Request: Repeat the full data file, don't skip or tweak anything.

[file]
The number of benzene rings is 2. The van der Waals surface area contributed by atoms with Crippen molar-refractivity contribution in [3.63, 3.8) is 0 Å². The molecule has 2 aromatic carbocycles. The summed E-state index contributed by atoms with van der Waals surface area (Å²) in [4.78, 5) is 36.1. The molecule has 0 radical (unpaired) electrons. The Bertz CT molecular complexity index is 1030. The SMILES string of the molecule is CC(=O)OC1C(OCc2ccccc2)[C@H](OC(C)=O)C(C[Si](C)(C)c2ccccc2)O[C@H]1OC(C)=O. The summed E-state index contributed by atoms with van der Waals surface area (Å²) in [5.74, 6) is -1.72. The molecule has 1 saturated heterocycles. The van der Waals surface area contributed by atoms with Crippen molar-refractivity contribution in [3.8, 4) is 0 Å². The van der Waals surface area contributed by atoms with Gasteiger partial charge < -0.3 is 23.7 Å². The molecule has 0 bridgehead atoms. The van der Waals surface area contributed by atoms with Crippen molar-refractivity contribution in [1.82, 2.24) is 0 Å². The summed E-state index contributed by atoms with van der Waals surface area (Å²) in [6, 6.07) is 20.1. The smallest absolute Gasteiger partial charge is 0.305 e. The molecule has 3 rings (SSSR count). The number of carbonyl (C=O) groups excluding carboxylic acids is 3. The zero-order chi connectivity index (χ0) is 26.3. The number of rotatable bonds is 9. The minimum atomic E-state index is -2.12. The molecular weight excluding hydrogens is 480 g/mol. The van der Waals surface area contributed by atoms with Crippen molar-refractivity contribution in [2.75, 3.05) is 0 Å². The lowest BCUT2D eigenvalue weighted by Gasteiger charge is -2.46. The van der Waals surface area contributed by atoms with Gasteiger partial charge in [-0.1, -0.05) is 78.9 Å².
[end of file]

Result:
The number of benzene rings is 2. The van der Waals surface area contributed by atoms with Crippen molar-refractivity contribution in [3.63, 3.8) is 0 Å². The molecule has 2 aromatic carbocycles. The summed E-state index contributed by atoms with van der Waals surface area (Å²) in [4.78, 5) is 36.1. The molecule has 0 radical (unpaired) electrons. The Bertz CT molecular complexity index is 1030. The SMILES string of the molecule is CC(=O)OC1C(OCc2ccccc2)[C@H](OC(C)=O)C(C[Si](C)(C)c2ccccc2)O[C@H]1OC(C)=O. The summed E-state index contributed by atoms with van der Waals surface area (Å²) in [5.74, 6) is -1.72. The molecule has 1 saturated heterocycles. The van der Waals surface area contributed by atoms with Crippen molar-refractivity contribution in [3.8, 4) is 0 Å². The van der Waals surface area contributed by atoms with Gasteiger partial charge < -0.3 is 23.7 Å². The molecule has 0 bridgehead atoms. The van der Waals surface area contributed by atoms with Crippen molar-refractivity contribution in [1.82, 2.24) is 0 Å². The summed E-state index contributed by atoms with van der Waals surface area (Å²) in [6, 6.07) is 20.1. The smallest absolute Gasteiger partial charge is 0.305 e. The molecule has 3 rings (SSSR count). The number of carbonyl (C=O) groups excluding carboxylic acids is 3. The zero-order chi connectivity index (χ0) is 26.3. The number of rotatable bonds is 9. The minimum atomic E-state index is -2.12. The molecular weight excluding hydrogens is 480 g/mol. The van der Waals surface area contributed by atoms with Crippen molar-refractivity contribution in [2.75, 3.05) is 0 Å². The lowest BCUT2D eigenvalue weighted by Gasteiger charge is -2.46. The van der Waals surface area contributed by atoms with Gasteiger partial charge in [-0.1, -0.05) is 78.9 Å².